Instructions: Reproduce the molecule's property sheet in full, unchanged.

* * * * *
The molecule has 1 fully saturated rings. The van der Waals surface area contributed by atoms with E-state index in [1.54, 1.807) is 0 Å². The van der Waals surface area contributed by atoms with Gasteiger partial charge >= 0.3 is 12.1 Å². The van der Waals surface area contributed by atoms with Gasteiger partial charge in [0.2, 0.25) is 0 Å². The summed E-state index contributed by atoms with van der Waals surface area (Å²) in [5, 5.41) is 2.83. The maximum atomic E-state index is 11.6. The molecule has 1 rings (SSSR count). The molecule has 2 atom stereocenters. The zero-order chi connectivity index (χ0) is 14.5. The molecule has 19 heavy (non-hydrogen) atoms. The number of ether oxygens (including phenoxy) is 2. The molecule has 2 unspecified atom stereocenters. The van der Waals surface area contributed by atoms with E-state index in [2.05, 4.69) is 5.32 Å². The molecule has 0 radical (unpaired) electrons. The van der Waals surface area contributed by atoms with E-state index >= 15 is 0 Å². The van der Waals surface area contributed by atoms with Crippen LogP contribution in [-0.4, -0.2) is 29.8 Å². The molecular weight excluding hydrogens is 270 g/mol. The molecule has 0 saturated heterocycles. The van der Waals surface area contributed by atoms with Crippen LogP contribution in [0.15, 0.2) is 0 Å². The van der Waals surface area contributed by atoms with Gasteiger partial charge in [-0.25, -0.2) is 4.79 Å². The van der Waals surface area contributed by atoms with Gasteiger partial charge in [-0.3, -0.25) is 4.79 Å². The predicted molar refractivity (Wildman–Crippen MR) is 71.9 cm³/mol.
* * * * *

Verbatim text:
The molecule has 1 fully saturated rings. The van der Waals surface area contributed by atoms with E-state index in [1.54, 1.807) is 0 Å². The van der Waals surface area contributed by atoms with Gasteiger partial charge >= 0.3 is 12.1 Å². The van der Waals surface area contributed by atoms with Gasteiger partial charge in [0.2, 0.25) is 0 Å². The summed E-state index contributed by atoms with van der Waals surface area (Å²) in [5, 5.41) is 2.83. The maximum atomic E-state index is 11.6. The molecule has 1 rings (SSSR count). The molecule has 2 atom stereocenters. The zero-order chi connectivity index (χ0) is 14.5. The molecule has 19 heavy (non-hydrogen) atoms. The number of ether oxygens (including phenoxy) is 2. The molecule has 2 unspecified atom stereocenters. The van der Waals surface area contributed by atoms with E-state index in [2.05, 4.69) is 5.32 Å². The molecule has 0 radical (unpaired) electrons. The van der Waals surface area contributed by atoms with E-state index >= 15 is 0 Å². The van der Waals surface area contributed by atoms with Crippen LogP contribution in [-0.4, -0.2) is 29.8 Å². The molecular weight excluding hydrogens is 270 g/mol. The molecule has 0 saturated heterocycles. The van der Waals surface area contributed by atoms with Crippen LogP contribution in [0.15, 0.2) is 0 Å². The van der Waals surface area contributed by atoms with Gasteiger partial charge in [-0.25, -0.2) is 4.79 Å². The van der Waals surface area contributed by atoms with Gasteiger partial charge in [-0.3, -0.25) is 4.79 Å². The predicted molar refractivity (Wildman–Crippen MR) is 71.9 cm³/mol.